The last two years have shown fashion brands that where you manufacture has a big impact on the rest of your business. Manufacturing in China was disrupted early by the pandemic and continues to be upended by a trade war between the U.S. and China. Plus, virus flareups continue to disrupt manufacturing in areas including Italy and Vietnam. And that’s not to mention geopolitical disruptions, which those who manufacture in Ukraine are contending with now.
In an effort to avoid some of those problems, fashion brands have increasingly embraced the idea of nearshoring, or bringing parts of the supply chain closer to where their business is geographically based. Mexico, in particular, is emerging as a popular destination for brands based in the U.S.
“We’re looking at doing a lot more nearshoring,” said Caroline Levy Limpert, CMO of intimates manufacture Gelmart. “Mexico, but also Colombia, even Brazil. We’re looking at a lot of places close to the U.S.”
According to Raine Mahdi, founder of logistics company Zipfox, shipping from China has become prohibitively expensive for some brands, at up to $18,000 for a single shipping container of product. Meanwhile, getting the same amount of cargo from Mexico to the U.S. is around $5,000, he said. At the same time, shipping times from China to the U.S. has doubled from 30 days to 60. Shipping from Mexico remains at 5-10 days.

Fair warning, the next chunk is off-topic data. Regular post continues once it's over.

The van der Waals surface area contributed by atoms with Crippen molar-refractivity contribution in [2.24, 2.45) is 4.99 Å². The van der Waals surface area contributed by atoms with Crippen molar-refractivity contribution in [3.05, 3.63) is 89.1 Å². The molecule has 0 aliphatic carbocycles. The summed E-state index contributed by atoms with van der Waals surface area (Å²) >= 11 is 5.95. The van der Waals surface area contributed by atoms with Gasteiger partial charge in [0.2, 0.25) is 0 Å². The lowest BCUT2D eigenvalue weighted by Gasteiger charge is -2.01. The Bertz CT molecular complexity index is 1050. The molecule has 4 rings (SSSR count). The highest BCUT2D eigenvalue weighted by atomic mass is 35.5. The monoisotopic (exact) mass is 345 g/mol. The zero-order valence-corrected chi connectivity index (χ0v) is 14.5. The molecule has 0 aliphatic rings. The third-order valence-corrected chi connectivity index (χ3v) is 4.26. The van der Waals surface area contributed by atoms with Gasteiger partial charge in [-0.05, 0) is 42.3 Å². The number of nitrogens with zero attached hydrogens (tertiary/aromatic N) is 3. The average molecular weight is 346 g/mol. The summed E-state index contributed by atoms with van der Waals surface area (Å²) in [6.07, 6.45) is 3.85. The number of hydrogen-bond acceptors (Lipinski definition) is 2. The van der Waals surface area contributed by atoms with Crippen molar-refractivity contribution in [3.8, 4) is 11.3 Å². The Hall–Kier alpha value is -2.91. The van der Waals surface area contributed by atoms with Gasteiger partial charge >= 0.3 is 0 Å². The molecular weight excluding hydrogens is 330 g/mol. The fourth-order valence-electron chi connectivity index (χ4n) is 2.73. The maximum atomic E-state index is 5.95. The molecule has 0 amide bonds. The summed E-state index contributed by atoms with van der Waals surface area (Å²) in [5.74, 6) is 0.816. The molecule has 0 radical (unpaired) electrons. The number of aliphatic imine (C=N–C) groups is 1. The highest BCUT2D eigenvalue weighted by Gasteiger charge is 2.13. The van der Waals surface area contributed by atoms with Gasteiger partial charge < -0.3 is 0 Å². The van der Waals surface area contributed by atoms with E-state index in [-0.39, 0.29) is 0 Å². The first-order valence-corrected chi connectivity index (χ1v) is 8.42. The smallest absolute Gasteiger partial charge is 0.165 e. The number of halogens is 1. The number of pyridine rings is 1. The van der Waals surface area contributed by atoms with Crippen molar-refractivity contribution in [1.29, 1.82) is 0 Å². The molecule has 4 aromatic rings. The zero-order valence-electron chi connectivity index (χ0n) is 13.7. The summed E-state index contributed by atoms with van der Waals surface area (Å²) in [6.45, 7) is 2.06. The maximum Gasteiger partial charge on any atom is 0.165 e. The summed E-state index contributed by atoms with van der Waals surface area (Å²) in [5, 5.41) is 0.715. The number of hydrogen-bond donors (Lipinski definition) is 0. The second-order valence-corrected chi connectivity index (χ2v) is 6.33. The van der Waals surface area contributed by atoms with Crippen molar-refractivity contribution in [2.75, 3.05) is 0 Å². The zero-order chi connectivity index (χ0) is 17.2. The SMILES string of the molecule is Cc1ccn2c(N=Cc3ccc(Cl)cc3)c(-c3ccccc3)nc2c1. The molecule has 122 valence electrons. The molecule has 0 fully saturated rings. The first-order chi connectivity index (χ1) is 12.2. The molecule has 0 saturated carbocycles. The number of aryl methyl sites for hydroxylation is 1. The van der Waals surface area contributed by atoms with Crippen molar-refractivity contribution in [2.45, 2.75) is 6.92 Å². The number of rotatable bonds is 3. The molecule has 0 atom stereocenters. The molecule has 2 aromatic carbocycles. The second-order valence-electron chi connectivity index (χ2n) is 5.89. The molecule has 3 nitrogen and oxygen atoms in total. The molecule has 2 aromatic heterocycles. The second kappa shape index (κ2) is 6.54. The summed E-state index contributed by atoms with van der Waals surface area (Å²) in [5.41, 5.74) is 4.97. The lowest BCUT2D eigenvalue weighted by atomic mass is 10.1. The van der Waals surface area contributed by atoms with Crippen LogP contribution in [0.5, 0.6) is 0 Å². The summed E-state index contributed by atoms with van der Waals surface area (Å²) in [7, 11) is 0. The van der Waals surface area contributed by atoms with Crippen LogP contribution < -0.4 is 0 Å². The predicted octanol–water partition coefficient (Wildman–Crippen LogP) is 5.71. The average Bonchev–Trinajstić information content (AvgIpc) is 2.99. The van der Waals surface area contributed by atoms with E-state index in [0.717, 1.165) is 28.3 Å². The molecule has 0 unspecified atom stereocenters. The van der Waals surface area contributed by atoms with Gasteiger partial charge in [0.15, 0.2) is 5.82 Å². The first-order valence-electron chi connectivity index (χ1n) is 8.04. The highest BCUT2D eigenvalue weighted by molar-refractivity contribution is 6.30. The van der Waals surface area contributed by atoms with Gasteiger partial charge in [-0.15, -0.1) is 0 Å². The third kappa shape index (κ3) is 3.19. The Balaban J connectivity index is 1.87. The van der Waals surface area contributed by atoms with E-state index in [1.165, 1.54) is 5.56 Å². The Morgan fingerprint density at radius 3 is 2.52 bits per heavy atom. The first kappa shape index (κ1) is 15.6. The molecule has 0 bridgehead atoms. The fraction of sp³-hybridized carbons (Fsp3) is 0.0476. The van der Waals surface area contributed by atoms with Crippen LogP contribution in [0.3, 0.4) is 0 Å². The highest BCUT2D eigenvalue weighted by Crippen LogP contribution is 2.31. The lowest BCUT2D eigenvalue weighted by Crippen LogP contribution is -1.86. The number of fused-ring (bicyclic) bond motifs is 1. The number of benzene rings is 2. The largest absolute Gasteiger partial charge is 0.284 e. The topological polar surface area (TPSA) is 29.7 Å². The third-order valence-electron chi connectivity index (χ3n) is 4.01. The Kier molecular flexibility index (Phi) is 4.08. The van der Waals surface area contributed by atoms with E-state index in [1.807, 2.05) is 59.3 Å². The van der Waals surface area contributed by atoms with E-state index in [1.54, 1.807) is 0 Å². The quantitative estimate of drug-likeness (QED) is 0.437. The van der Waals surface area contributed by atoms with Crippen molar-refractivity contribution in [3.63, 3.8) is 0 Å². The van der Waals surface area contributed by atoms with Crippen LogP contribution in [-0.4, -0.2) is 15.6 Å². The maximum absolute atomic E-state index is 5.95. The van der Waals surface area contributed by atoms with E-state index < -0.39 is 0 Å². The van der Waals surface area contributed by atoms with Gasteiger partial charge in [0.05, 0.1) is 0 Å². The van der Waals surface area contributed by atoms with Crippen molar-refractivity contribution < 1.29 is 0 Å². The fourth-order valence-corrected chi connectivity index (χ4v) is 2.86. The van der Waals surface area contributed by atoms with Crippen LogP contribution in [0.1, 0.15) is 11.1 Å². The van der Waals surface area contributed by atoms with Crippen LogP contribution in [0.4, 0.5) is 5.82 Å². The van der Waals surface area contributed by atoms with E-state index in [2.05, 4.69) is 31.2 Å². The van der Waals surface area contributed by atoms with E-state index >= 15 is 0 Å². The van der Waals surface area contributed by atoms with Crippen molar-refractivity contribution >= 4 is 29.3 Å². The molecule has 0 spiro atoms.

“Anyone importing from China is still paying those 25% trade war tariffs, which may even increase in the near future since talks with China are not making progress,” Mahdi said. “On the flip side, there’s a free trade agreement with Mexico, making it a much safer and more cost-effective place to set up your supply chain.”
Exports from Latin America are estimated to have risen by 10% in 2021 as more U.S. companies sought closer manufacturing hubs, according to Women’s Wear Daily. The value of apparel imports from Mexico to the U.S. will likely hit $7 billion this year, and will be heavy in knitwear, T-shirts, polo shirts, lingerie, underwear and socks, according to Raul Garcia of Fashion Outlet Mexico WTC.
The brands that manufacture in Mexico have already felt the positive benefits of having their production close to home.
“Manufacturing in Mexico means our supply chain isn’t as heavily affected by various issues,” said Eugene Furman, CMO of workwear brand Xena. “Our shoes are made in Mexico and we’re going to try and stay as close to North America as possible. We don’t want to be stuck in a situation where everything is we tied up overseas and seeing two-month delays.”
At the same time, there are some benefits of not centering all manufacturing in a single region. If a local region and its neighbors get hit with some sort of crisis with no backups in unaffected areas, the results could be devastating.
“We’re not putting all our eggs in one basket,” Furman said. “We’re also planning on moving some manufacturing in India just to have some variety.”